I’VE been asked how we shift the negative attitude on agriculture in Australia to a more productive, positive and proud one.
It’s not the responsibility of national and state industry bodies and needs to come from both ends of the ag spectrum, so what can we do locally?
One great suggestion is to push for locally-sourced food at local restaurants or pubs. What are some others? Let's all contribute - leave a comment at the bottom of this article and share some productive ideas on how we can improve the brand of agriculture by starting here, a level we can all influence.
As far as local produce on menus goes, most people love eating local food. Farmers are proud to see their produce on the menu and I don’t know any chef who doesn’t like cooking with fresh, seasonal produce.
Ironically, the man who said “be the change you want to see” lived in a self-sufficient community: Gandhi. Perhaps we need to instigate the changes we want to see. If you’re unsure, just have a good think about the pub food across Australia.
I reckon instructions for a chicken Parma might go like this: bake the crumbed schnitzel until edges dry out, douse in pureed tomato, slap ham on, then conceal the ham by crumbling the clotted chunk of pre-grated cheese from bag and whack under grill. Next, microwave frozen veggies then chuck the lot on a plate, rummage for some pre-cooked chips under the heat lamps, and if feeling creative, flick a sprig of parsley on top.
And for dessert, just think of that scene in the iconic Aussie movie The Castle.
“Whaddya call this darl?” Darryl Kerrigan asks his wife Sal.
“Ice-cream,” Sal answers.
“But it’s what ya done with it!?” Darryl exclaims.
“Scooped it out of the punnet!”
It’s not only me lacking that Kerrigan-esque enthusiasm when being dished up something similar to Sal’s culinary creations. From my jackerooing days to now, most of the pubs I’ve spent a good deal of time (and money) in would have great lamb, beef, pork or veggie producers that call it their local - yet the pub food isn’t.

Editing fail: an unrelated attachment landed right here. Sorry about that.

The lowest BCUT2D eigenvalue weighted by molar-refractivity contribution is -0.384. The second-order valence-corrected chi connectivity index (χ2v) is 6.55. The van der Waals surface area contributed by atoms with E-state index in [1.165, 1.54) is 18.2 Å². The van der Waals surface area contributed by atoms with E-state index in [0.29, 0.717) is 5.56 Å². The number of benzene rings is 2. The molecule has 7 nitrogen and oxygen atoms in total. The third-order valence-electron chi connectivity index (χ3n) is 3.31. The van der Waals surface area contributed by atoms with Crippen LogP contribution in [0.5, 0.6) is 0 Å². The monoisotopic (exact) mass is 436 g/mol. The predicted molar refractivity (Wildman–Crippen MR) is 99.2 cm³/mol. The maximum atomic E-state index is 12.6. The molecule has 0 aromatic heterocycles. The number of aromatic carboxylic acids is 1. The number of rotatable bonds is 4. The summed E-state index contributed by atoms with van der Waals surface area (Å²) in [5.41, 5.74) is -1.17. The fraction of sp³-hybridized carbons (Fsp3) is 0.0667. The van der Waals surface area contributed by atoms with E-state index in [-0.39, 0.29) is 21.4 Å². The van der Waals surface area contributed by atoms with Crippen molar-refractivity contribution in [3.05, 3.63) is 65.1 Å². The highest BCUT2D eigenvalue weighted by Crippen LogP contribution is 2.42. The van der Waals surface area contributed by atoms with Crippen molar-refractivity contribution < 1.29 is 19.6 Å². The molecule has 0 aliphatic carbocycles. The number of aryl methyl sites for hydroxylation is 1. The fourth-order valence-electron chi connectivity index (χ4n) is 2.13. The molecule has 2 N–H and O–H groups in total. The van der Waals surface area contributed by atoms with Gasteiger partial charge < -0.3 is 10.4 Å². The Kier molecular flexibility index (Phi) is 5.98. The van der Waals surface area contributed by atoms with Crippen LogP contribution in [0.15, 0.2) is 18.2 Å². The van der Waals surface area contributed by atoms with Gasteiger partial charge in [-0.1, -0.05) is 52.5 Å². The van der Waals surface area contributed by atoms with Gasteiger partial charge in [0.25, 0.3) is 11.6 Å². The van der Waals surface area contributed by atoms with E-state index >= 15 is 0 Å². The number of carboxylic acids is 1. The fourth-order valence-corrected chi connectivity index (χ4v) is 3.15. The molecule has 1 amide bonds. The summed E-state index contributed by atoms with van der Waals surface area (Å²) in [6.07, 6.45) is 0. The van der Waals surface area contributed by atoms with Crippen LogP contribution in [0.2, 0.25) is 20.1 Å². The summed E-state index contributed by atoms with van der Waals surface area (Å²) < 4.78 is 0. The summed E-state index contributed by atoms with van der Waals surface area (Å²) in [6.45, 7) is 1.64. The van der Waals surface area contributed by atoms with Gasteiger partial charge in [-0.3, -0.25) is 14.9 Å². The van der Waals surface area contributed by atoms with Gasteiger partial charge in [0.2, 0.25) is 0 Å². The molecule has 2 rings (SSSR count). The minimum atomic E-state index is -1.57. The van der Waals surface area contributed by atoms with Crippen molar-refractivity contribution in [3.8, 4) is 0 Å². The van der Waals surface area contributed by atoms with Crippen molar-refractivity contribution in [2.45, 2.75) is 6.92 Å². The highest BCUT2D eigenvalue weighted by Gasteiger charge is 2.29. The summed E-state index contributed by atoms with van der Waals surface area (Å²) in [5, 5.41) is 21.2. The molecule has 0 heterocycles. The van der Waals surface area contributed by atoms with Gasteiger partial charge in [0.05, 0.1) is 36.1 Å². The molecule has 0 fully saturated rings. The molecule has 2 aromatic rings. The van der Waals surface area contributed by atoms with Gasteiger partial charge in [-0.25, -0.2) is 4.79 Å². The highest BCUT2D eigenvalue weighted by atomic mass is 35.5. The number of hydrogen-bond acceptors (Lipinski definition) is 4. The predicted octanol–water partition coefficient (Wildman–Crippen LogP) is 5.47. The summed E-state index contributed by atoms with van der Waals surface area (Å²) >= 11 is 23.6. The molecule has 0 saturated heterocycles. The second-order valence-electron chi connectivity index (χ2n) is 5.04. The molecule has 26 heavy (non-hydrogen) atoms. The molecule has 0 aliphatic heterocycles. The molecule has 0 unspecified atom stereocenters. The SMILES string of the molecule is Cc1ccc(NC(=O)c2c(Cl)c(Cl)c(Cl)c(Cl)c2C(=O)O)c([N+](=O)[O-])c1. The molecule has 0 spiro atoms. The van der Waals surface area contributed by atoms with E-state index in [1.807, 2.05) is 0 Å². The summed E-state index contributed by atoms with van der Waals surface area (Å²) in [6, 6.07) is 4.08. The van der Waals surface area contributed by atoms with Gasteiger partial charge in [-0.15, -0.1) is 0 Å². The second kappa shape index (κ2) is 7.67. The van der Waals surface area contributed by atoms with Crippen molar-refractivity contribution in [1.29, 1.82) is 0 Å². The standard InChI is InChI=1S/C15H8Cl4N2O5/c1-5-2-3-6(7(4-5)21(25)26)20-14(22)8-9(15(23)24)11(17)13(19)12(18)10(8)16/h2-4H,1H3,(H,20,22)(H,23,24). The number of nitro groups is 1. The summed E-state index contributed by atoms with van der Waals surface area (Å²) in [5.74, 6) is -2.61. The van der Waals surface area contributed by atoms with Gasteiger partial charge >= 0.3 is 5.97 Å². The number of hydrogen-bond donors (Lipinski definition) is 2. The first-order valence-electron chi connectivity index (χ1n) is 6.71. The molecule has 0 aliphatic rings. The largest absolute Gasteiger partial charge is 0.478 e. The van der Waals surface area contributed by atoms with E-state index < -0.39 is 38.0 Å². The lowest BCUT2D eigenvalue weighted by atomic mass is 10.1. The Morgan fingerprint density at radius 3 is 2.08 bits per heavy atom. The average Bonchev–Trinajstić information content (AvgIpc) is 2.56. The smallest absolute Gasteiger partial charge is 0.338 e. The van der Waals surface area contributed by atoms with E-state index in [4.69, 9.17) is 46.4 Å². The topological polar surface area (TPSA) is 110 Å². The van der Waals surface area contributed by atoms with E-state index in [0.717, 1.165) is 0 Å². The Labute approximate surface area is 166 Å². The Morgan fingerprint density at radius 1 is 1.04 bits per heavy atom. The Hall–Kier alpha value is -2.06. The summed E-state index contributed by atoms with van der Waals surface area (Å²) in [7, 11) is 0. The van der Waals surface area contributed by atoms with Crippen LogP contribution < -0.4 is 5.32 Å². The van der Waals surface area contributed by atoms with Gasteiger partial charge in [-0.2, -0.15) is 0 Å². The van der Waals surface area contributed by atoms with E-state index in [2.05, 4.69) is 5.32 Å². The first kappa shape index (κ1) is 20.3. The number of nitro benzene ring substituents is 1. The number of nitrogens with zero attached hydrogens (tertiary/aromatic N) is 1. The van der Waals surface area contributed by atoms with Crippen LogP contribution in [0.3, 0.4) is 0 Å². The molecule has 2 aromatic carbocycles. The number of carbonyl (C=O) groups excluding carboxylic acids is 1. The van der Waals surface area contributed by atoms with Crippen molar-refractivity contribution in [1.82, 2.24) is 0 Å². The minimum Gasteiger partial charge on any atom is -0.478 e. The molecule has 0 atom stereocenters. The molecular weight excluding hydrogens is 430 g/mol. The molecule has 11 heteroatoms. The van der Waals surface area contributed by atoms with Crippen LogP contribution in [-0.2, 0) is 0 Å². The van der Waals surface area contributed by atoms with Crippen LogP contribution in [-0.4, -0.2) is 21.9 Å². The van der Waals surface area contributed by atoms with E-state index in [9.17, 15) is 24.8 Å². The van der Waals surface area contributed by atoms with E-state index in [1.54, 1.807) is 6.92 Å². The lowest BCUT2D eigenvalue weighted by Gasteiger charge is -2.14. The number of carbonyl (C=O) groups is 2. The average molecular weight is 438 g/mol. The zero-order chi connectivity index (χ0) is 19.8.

Do pub owners and chefs never think to ask? Or do farmers not bother approaching, hiding behind the front gate or distribution channels? Sounds like an opportunity to me.
The standard of food in regional Australia can sometimes be appalling, and yet we’re one of the most abundant, well-fed nations in the world.
We’ll complain when the occasional Big Mac isn’t fresh, selectively choose Australian-made products at the supermarket and all love eating fresh food.
But come back to the pub for lunch and you could be met with tasteless white bread slathered with margarine, broiled gristly beef roast with thawed cooked greens, congealed cauliflower and cheese and a dismal scattering of soggy veggies. But we don’t do anything about it.
However, there are some great restaurants and pubs in every state that use as much local produce as they can - and they’re no more expensive than others. Providing the chef gets it right, they serve fantastic, simple, tasty meals that leave the locals bursting with pride.
The local farmers love the support and recognition and the restaurant owner makes a dollar - but the best thing that money can’t buy is the positive, proud attitude in the local community. It binds, builds and beats the drum of their district.
But that's just one concept - what’s your idea?
Sam Trethewey is a third generation farmer from Tasmania, now based in Victoria. Sam's message is 'think clearly, get muddy': inviting everyone to be clearer in and on farming by rolling up their sleeves, learning and taking action.